One thing from the text and lecture in the past two weeks that I found extremely interesting is the idea of split-brain patients and their similarities and differences to people whose corpus callosums are still intact.
The idea is that split-brain surgery does not affect the intelligence of individuals, but does affect their conscious memory and communication skills. However, it seems that unconscious memory is left intact. This is likely due to the fact that both areas of speech and language comprehension (Broca's area and Wernike's area) are located on the left hemisphere of the brain, and if the two hemispheres are split, the right hemisphere has no way to communicate out loud. This finding is important in psychological research because it highlights a difference between unconscious thought and conscious thought, and brings up the idea that perhaps conscious thought is actually a result of our unconscious actions, not the other way around.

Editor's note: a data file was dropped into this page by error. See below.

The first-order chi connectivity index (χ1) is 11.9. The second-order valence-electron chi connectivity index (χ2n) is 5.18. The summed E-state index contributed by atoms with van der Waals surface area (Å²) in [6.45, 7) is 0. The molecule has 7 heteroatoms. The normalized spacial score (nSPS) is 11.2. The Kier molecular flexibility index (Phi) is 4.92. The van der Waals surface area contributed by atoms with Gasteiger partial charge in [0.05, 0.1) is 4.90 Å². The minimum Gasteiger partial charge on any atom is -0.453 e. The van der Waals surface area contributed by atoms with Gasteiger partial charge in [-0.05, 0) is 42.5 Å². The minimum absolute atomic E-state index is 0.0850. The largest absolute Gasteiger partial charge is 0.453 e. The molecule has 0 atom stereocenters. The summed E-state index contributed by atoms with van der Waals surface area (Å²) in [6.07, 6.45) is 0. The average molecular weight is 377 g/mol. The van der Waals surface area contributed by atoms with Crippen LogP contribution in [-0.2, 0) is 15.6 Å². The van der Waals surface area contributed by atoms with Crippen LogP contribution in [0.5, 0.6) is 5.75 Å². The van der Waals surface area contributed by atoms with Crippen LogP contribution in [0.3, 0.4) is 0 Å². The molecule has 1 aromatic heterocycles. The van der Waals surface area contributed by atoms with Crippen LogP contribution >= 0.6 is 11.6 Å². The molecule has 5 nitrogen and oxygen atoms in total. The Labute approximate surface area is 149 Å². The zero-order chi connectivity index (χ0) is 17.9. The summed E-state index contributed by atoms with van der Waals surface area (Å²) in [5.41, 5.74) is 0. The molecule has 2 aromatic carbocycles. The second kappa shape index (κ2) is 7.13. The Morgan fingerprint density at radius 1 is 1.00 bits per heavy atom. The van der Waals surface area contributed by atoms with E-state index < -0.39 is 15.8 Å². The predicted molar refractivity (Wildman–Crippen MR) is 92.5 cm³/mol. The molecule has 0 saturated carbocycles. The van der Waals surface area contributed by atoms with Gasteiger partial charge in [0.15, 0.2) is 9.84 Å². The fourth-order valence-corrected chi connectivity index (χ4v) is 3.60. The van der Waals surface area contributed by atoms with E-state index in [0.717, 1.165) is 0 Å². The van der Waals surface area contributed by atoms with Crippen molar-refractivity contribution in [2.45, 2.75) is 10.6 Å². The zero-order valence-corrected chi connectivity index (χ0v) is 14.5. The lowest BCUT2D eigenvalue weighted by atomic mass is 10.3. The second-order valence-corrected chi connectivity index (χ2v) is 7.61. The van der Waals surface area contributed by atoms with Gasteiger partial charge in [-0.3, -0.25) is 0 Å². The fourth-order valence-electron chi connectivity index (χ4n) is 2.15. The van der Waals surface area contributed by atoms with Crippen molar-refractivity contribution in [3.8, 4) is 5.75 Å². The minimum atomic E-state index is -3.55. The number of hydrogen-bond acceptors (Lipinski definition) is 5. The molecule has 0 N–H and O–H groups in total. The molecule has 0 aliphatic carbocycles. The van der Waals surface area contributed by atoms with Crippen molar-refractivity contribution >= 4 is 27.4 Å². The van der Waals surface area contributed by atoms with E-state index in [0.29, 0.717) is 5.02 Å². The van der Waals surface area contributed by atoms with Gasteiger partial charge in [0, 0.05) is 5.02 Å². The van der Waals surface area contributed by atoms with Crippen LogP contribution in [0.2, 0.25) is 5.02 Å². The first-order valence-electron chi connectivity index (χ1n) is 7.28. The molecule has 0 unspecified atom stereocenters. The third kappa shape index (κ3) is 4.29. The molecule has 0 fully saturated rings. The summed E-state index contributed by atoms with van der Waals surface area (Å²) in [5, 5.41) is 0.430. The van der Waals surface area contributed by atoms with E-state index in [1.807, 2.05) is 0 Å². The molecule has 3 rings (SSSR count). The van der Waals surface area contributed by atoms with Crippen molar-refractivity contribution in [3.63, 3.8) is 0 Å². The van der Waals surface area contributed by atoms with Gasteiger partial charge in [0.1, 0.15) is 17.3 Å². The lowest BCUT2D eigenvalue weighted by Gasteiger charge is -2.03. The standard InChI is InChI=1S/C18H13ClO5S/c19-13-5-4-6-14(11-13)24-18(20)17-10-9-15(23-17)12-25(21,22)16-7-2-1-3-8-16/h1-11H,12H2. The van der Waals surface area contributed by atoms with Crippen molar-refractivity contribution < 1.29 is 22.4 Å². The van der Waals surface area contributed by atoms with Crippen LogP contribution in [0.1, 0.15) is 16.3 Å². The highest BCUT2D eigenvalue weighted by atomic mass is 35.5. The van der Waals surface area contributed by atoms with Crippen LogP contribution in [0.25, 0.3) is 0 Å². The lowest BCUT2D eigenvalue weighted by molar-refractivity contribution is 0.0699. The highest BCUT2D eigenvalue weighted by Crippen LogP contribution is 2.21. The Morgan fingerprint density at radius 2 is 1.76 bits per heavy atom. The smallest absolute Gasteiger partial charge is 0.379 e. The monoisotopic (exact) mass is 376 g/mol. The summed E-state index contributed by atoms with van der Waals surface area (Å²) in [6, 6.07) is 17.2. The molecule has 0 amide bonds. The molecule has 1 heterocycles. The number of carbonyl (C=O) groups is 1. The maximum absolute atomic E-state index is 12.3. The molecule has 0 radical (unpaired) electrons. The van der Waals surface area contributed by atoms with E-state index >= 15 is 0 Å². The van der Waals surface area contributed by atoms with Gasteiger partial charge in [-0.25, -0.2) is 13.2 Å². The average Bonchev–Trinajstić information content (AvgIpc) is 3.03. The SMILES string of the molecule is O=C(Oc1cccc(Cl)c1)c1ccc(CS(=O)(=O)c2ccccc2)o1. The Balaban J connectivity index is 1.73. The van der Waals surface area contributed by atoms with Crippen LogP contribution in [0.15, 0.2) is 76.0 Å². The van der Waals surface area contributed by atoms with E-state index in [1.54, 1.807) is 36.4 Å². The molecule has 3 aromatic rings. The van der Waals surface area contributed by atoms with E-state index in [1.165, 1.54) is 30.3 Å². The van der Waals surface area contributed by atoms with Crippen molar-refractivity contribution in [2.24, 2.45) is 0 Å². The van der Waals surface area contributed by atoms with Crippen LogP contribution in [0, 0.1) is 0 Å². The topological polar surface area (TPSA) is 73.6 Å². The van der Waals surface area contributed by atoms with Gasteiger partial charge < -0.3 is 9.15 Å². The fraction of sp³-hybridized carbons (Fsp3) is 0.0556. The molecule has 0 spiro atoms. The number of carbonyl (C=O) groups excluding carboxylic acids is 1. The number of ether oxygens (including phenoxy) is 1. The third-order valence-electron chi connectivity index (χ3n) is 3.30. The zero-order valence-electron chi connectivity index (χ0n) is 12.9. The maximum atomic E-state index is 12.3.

I was doing a little more research on this subject on my own the other day and found myself on YouTube, watching a few videos. This video in particular caught my attention, because it brings up some very interesting points and questions:
During lecture, we talked about how split-brain surgery affects an individual's conscious and unconscious thought, and how both hemispheres of the brain are separate because they have no way of communicating with each other. However, we never touched on any aspects of the hemispheres other than language, for example, personality or personal beliefs. How vast is the realm of the unconscious? How many things, in terms of personal beliefs, attitudes, and personalities, does the unconscious control? Are these things affected by splitting the two hemispheres of the brain? With these questions being pondered, one thing I am left wondering is if, once the two hemispheres of the brain are split, they are completely separate from each other, is it possible for multiple-personality disorder to result from split-brain surgery?